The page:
You are all arguing and irrlevant point. I already addressed this. The US was not intended to have a Christian government. The US was intended to be a country that was open to any religion, and the religion that is dominant would make the nation one of that religion. The USA is a Christian Nation, for reasons already addressed...
    Quote Originally Posted by Bucky View Post
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    Usually a gag for wise mouthed insulting little girls. Then some good nylon rope so I can tie them up, toss them in the trunk of my car and forget about them.

  6. #106
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    Re: Do you think this country was founded upon Christianity?

    Quote Originally Posted by hazlnut View Post
    Well... your 'thinking' is wrong and that is troubling. Instead of relying on GlenBeck and Sarah Palin for your education, I encorge you to take U.S. History or Poli Sci class at a community college. You might learn something.
    What exactly was wrong with what he said? Please explain.


  7. #107
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    Re: Do you think this country was founded upon Christianity?

    Quote Originally Posted by hazlnut View Post
    Well... your 'thinking' is wrong and that is troubling. Instead of relying on GlenBeck and Sarah Palin for your education, I encorge you to take U.S. History or Poli Sci class at a community college. You might learn something.
    Alternatively, you could go to Princeton for undergrad, Yale for your law degree, become one of the most prominent scholars on the relationship between law and religion, and then write a book about it:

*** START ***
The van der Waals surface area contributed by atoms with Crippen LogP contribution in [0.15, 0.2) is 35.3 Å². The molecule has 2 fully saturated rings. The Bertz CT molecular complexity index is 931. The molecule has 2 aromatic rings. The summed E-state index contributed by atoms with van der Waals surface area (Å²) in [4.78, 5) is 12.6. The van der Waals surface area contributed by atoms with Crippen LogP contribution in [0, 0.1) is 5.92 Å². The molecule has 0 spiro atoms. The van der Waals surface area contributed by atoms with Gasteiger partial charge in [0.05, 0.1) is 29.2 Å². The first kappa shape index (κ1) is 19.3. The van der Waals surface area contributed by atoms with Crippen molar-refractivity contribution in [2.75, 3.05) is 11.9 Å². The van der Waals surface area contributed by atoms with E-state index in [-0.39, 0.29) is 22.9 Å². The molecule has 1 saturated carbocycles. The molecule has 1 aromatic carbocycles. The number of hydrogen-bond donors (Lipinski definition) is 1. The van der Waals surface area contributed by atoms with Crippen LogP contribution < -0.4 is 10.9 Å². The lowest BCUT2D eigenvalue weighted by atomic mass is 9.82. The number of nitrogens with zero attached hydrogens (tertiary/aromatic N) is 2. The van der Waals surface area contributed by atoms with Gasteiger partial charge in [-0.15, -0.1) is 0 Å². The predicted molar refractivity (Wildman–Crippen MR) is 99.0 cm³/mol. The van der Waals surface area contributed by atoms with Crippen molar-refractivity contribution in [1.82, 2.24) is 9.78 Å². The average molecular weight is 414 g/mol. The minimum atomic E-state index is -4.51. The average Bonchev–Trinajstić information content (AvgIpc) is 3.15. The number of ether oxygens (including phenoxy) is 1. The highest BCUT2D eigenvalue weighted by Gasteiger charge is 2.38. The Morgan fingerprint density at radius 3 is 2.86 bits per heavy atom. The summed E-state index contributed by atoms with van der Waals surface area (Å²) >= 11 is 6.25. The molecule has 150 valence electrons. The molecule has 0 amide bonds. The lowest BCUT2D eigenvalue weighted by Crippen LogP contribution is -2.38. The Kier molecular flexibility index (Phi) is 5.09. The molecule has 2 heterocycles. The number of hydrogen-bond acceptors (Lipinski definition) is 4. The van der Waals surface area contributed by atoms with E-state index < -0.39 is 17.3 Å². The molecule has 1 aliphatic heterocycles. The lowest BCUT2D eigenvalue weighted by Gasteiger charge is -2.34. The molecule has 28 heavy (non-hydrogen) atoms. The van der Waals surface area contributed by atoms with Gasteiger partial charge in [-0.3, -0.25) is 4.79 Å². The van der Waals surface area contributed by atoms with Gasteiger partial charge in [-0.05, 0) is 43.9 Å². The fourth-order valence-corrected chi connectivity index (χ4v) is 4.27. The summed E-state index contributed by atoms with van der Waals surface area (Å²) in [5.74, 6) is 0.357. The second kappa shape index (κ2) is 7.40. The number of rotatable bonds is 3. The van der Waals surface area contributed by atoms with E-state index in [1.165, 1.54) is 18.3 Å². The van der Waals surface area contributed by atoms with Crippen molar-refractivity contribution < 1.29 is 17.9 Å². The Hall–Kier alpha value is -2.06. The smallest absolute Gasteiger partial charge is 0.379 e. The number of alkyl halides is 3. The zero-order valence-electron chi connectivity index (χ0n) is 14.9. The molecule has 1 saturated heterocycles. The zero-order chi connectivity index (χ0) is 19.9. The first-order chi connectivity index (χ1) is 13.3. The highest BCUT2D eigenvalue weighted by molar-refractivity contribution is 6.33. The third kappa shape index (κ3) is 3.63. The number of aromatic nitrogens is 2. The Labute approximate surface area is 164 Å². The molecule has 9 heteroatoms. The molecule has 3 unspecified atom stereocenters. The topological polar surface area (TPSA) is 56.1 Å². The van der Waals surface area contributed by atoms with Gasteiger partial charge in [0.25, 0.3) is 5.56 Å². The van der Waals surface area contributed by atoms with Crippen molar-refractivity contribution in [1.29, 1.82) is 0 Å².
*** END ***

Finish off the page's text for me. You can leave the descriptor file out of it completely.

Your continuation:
After a brief look at Christian thought on the proper relationship between church and state during the pre-colonial and early colonial periods, Hamburger undertakes a survey of American religious and political thought in the colonial and revolutionary time. What he finds generally contradicts what he calls the “myth” that separation was a philosophy that found a wide following among the minority religious groups present in America in those days, who chafed under the limitations created by the existence of the established churches in the various States. Instead, the sources reveal that only a small handful of individuals, such as Roger Williams and Thomas Paine, ever came close to advocating outright separation of church and state. The mainstream views of majority and minority religious thinkers alike, however, tended to assume that the survival of civil government depended on the health of religion and the morality that it inculcated in the citizenry. Indeed, leaders of established churches frequently accused the dissenting denominations of seeking an unhealthy separation of the two spheres, but the dissenters themselves seldom if ever expressed their aspirations in terms of separation. Generally, what they sought was an end to the privileged status of established churches—a sort of equal protection for all religions, rather than a separation of church and state.